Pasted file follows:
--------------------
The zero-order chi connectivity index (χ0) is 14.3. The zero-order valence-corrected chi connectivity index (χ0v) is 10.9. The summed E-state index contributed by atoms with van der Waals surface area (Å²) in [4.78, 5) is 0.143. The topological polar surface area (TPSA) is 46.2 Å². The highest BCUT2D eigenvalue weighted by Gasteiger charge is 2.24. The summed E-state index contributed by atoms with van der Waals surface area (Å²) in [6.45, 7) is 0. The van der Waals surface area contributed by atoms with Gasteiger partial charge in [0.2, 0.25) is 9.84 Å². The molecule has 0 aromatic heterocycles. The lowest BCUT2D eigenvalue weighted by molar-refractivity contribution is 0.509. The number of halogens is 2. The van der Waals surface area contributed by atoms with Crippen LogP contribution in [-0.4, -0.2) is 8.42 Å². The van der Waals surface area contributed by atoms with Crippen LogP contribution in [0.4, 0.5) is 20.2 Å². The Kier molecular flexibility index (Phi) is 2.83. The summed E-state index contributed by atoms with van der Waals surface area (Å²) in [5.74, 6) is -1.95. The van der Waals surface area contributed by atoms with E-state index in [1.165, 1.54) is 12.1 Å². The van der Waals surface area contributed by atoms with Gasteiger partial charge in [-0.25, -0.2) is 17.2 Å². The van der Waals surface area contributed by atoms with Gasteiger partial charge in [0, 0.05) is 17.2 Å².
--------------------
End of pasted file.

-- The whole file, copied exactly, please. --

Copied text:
The zero-order chi connectivity index (χ0) is 14.3. The zero-order valence-corrected chi connectivity index (χ0v) is 10.9. The summed E-state index contributed by atoms with van der Waals surface area (Å²) in [4.78, 5) is 0.143. The topological polar surface area (TPSA) is 46.2 Å². The highest BCUT2D eigenvalue weighted by Gasteiger charge is 2.24. The summed E-state index contributed by atoms with van der Waals surface area (Å²) in [6.45, 7) is 0. The van der Waals surface area contributed by atoms with Gasteiger partial charge in [0.2, 0.25) is 9.84 Å². The molecule has 0 aromatic heterocycles. The lowest BCUT2D eigenvalue weighted by molar-refractivity contribution is 0.509. The number of halogens is 2. The van der Waals surface area contributed by atoms with Crippen LogP contribution in [-0.4, -0.2) is 8.42 Å². The van der Waals surface area contributed by atoms with Crippen LogP contribution in [0.4, 0.5) is 20.2 Å². The Kier molecular flexibility index (Phi) is 2.83. The summed E-state index contributed by atoms with van der Waals surface area (Å²) in [5.74, 6) is -1.95. The van der Waals surface area contributed by atoms with E-state index in [1.165, 1.54) is 12.1 Å². The van der Waals surface area contributed by atoms with Gasteiger partial charge in [-0.25, -0.2) is 17.2 Å². The van der Waals surface area contributed by atoms with Gasteiger partial charge in [0, 0.05) is 17.2 Å².